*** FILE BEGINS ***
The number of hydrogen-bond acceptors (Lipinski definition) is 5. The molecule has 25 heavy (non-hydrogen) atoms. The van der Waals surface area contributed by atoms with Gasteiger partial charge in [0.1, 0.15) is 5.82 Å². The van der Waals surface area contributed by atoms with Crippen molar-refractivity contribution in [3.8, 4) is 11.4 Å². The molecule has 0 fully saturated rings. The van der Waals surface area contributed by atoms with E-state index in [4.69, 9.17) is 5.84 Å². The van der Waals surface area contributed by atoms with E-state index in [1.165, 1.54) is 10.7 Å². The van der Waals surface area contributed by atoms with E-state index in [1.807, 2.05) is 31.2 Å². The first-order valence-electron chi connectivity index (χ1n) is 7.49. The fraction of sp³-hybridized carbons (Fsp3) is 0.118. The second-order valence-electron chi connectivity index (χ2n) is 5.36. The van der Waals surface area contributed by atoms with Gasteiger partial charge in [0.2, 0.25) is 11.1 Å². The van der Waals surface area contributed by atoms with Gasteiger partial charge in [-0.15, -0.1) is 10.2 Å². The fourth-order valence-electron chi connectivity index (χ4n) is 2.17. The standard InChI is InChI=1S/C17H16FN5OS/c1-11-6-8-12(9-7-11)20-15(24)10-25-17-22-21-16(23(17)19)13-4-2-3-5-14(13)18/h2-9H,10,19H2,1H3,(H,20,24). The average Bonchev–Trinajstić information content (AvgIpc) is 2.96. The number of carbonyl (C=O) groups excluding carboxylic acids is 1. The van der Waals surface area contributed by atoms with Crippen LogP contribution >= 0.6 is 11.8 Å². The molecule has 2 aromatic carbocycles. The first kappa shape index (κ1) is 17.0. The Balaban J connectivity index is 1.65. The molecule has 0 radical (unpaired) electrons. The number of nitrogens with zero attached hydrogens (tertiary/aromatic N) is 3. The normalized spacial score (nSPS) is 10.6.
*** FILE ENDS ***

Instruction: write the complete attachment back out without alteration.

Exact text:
The number of hydrogen-bond acceptors (Lipinski definition) is 5. The molecule has 25 heavy (non-hydrogen) atoms. The van der Waals surface area contributed by atoms with Gasteiger partial charge in [0.1, 0.15) is 5.82 Å². The van der Waals surface area contributed by atoms with Crippen molar-refractivity contribution in [3.8, 4) is 11.4 Å². The molecule has 0 fully saturated rings. The van der Waals surface area contributed by atoms with E-state index in [4.69, 9.17) is 5.84 Å². The van der Waals surface area contributed by atoms with E-state index in [1.165, 1.54) is 10.7 Å². The van der Waals surface area contributed by atoms with E-state index in [1.807, 2.05) is 31.2 Å². The first-order valence-electron chi connectivity index (χ1n) is 7.49. The fraction of sp³-hybridized carbons (Fsp3) is 0.118. The second-order valence-electron chi connectivity index (χ2n) is 5.36. The van der Waals surface area contributed by atoms with Gasteiger partial charge in [0.2, 0.25) is 11.1 Å². The van der Waals surface area contributed by atoms with Gasteiger partial charge in [-0.15, -0.1) is 10.2 Å². The fourth-order valence-electron chi connectivity index (χ4n) is 2.17. The standard InChI is InChI=1S/C17H16FN5OS/c1-11-6-8-12(9-7-11)20-15(24)10-25-17-22-21-16(23(17)19)13-4-2-3-5-14(13)18/h2-9H,10,19H2,1H3,(H,20,24). The average Bonchev–Trinajstić information content (AvgIpc) is 2.96. The number of carbonyl (C=O) groups excluding carboxylic acids is 1. The van der Waals surface area contributed by atoms with Crippen LogP contribution >= 0.6 is 11.8 Å². The molecule has 2 aromatic carbocycles. The first kappa shape index (κ1) is 17.0. The Balaban J connectivity index is 1.65. The molecule has 0 radical (unpaired) electrons. The number of nitrogens with zero attached hydrogens (tertiary/aromatic N) is 3. The normalized spacial score (nSPS) is 10.6.